Mexico City events are an unforgettable experience, but they also draw crowds, so when planning your trip to the capital of Mexico, it may often be wise to account for national holidays and other events. The opportunity to attend a festival in Mexico City can be very rewarding, as it gives you a glimpse into the local culture and, in many cases, national pride. However, if avoiding crowds is your goal, you may want to steer clear of some of the most popular events throughout the year. For the arts and culture-lovers, participating in a Mexico City music festival or other artistic event can put you right in the center of modern Mexican culture.
One of the best events in Mexico City is the annual celebration of Independence Day. Crowds will gather at the Zocalo, also known as the Plaza de la Constitucion, to hear the president give the annual Independence Day Yell on the evening of September 15. The president appears on the balcony of the National Palace and cries out the words to the "Grito de Dolores," a call given in 1810 by Miguel Hidalgo y Castilla to rouse the Mexican people to rebel against the Spanish. The people gathered in the square below respond with a resounding, "Viva!" and this initiates the celebrations of Independence Day. A three-hour Independence Day Parade, on September 16, crowns the festivities. It starts at the Zocalo and you can see Mexico's armed forces marching in ceremonial costume for this important festival in Mexico City.
One of the best Mexico City events is the Festival Centro Historico. This annual festival, which has been running for more than twenty years, is one of the largest and best arts and culture festivals in Latin America. It has virtually revitalized the historic old city area of Mexico City, and during the Festival in March or April (depending on the year), famous bands, musicians, artists and writers flood the city center, drawing crowds to famous venues such as the Postal Palace, the Belle Arts Museum, and many other buildings in the Centro Historico. It is an important Mexico City music festival, as many famous bands arrive in the city, and musicians give master classes and seminars. Unlike similar festivals in other countries, many events at the Festival Centro Historico are free thanks to the festival's many sponsors.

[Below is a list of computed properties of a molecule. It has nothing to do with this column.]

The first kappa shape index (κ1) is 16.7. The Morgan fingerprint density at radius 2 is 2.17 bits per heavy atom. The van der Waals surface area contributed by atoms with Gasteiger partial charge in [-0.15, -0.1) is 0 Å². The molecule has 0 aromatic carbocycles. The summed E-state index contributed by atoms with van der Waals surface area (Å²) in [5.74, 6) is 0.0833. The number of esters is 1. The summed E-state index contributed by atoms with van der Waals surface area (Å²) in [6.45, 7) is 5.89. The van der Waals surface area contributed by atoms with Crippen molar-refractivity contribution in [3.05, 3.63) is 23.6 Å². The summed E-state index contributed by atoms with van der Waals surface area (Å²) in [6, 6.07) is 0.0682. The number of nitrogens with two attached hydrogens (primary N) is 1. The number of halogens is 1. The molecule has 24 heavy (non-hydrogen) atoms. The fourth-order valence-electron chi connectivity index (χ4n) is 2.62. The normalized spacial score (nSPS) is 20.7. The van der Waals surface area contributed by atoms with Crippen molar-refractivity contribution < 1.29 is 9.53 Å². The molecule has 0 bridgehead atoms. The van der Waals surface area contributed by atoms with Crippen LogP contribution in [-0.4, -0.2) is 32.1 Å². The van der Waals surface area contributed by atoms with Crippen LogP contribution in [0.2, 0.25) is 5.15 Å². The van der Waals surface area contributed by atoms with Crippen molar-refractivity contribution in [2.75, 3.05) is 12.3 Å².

If you are looking for another Mexico City music festival, the Mexico City Jazz Festival in May is still in its formative years, but it is quickly becoming more and more popular as famous jazz artists flock to the city.
The Day of the Dead Festival is one of the most memorable Mexico City events. Similar to Halloween, the Day of the Dead celebrations take place on November 1 and 2 and consist of a unique combination of traditional indigenous beliefs and Spanish Catholic traditions. Before the Spanish arrived, people in Mexico celebrated the Day of the Dead by leaving gifts or offerings to deceased family members. The Spanish somewhat Christianized this holiday by putting it on the same date as All Saints' Day, a Catholic holiday to celebrate loved ones. Every year, a huge Day of the Dead parade shuts down the main streets in Mexico City, and you can see extensive flowers and decorations all over the city in the shape of skulls. Cakes and sweets, also shaped like skulls and skeletons, are often given to children to celebrate the festival. The Day of the Dead Festival takes place during a busy season of the year in Mexico City, so you may find hotels and flights a little more expensive, but experiencing this unique event is well worth the extra price.
Another exciting festival in Mexico City in the spring is the Xochimilco Festival that takes place two weeks before Easter. Xochimilco is located about six miles from Mexico City and is a vibrant agricultural hub with canals and extensive gardens. The Xochimilco Festival celebrates the Aztec goddess of flowers and culminates in the crowning of the beautiful girl known as the "most beautiful flower of Ejido." Boats sail along the canals with song, dance, and many other festivities.